Assuming that inlaps and outlaps are not the best indicators of pace, we can use a blend of symbols and text labels on the chart to identify inlaps and outlaps, as well as showing laptimes for “racing” laps, also using colour to highlight purple and green laps:


The chart is produced using ggplot, and a layered approach in which chart elements are added to the chart in separate layers.

#The base chart with the dataset used to create the original chart
#In this case, the dataset included here is redundant
g = ggplot(f12015test)

#Layer showing in-laps (laps on which a driver pitted) and out-laps
#Use a subset of the dataset to place markers for outlaps and inlaps
g = g + geom_point(data=f12015test[f12015test['outlap'] | f12015test['pit'],],aes(x=cuml, y=name, color=factor(colourx)), pch=1)

#Further annotation to explicitly identify pit laps (in-laps)
g = g + geom_point(data=f12015test[f12015test['pit']==TRUE,],aes(x=cuml, y=name),pch='.')

#Layer showing full laps with rounded laptimes and green/purple lap highlights
#In this case, use the laptime value as a text label, rather than a symbol marker
g = g + geom_text(data=f12015test[!f12015test['outlap'] & !f12015test['pit'],],aes(x=cuml, y=name, label=round(stime,1), color=factor(colourx)), size=2, angle=45)

#Force the colour scale to be one we want
g = g + scale_colour_manual(values=c('darkgrey','darkgreen','purple'))

This version of the chart has the advantage of being glanceable when it comes to identifying session utilisation (number, duration and timing of stints) as well as when purple and green laptimes were recorded, as well as repaying closer reading when it comes to inspecting the actual laptimes recorded during each stint.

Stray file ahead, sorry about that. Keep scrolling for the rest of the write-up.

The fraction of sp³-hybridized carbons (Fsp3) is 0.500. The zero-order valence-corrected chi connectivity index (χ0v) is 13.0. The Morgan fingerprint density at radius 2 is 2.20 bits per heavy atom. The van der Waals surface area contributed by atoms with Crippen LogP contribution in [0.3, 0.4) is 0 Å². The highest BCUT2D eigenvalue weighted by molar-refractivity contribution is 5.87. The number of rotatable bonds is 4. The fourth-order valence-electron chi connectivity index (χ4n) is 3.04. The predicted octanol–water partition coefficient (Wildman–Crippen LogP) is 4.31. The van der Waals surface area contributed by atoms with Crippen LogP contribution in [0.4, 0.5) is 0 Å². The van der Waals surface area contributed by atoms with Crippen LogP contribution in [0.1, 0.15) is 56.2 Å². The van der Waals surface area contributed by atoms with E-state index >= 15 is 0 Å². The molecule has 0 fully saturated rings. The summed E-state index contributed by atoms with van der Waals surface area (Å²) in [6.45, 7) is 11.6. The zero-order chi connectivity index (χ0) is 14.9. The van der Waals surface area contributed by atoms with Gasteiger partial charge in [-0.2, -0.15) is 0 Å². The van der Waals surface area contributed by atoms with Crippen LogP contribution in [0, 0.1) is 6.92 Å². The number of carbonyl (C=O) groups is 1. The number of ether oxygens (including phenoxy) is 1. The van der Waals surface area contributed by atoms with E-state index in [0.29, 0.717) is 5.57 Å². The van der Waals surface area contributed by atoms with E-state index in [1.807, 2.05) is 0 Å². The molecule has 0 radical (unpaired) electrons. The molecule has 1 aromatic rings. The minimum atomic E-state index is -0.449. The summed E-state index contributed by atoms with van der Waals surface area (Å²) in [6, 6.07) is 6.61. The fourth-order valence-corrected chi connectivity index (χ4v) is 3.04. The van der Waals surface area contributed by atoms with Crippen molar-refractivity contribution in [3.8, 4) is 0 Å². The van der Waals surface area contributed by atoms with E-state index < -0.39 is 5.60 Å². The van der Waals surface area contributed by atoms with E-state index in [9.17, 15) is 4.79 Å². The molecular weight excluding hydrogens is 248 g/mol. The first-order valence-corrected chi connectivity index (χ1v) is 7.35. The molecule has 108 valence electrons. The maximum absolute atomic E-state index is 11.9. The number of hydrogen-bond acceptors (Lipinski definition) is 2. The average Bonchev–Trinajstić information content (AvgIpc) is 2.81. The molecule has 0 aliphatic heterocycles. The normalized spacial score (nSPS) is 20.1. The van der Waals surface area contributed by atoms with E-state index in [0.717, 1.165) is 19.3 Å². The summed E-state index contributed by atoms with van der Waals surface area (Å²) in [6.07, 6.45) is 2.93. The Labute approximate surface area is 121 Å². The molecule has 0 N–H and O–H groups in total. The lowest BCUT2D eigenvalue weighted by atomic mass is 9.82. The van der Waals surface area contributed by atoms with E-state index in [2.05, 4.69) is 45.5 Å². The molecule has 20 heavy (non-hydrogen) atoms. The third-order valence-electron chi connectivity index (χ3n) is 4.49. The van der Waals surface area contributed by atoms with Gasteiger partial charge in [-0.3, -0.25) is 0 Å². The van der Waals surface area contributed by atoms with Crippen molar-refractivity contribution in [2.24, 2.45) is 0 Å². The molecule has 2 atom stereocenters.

To reduce clutter on the chart, laptimes are round to 1 decimal place (tenths of a second) rather than using the full lap time which is recorded down to thousandths of a second.

Session utilisation charts are described more fully in a forthcoming recently released chapter of the Wrangling F1 Data With R Leanpub book. Buying a copy of the book gains you access to future updates of the book. A draft version of the chapter can be found here.


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    • Tony Hirst

      @Ken Ah, nice.. With respect to the comment on that post about “My original thinking behind its design was, to allow decision makers to quickly see if cars will be ahead or behind by seeing if competitors are currently above or below the dashed “pitstop delta” lines”, I had a probably not dissimilar rationale for the DRS line.

      Where the car ahead/car behind gap is of the order of the pit loss time, I could certainly make us of the lines, though I was also thinking of lines with uncertainty bounds associated with them.

      I don’t really know much (for which, read anything !;-) about race strategy software – P1IMSA looks fascinating…:-)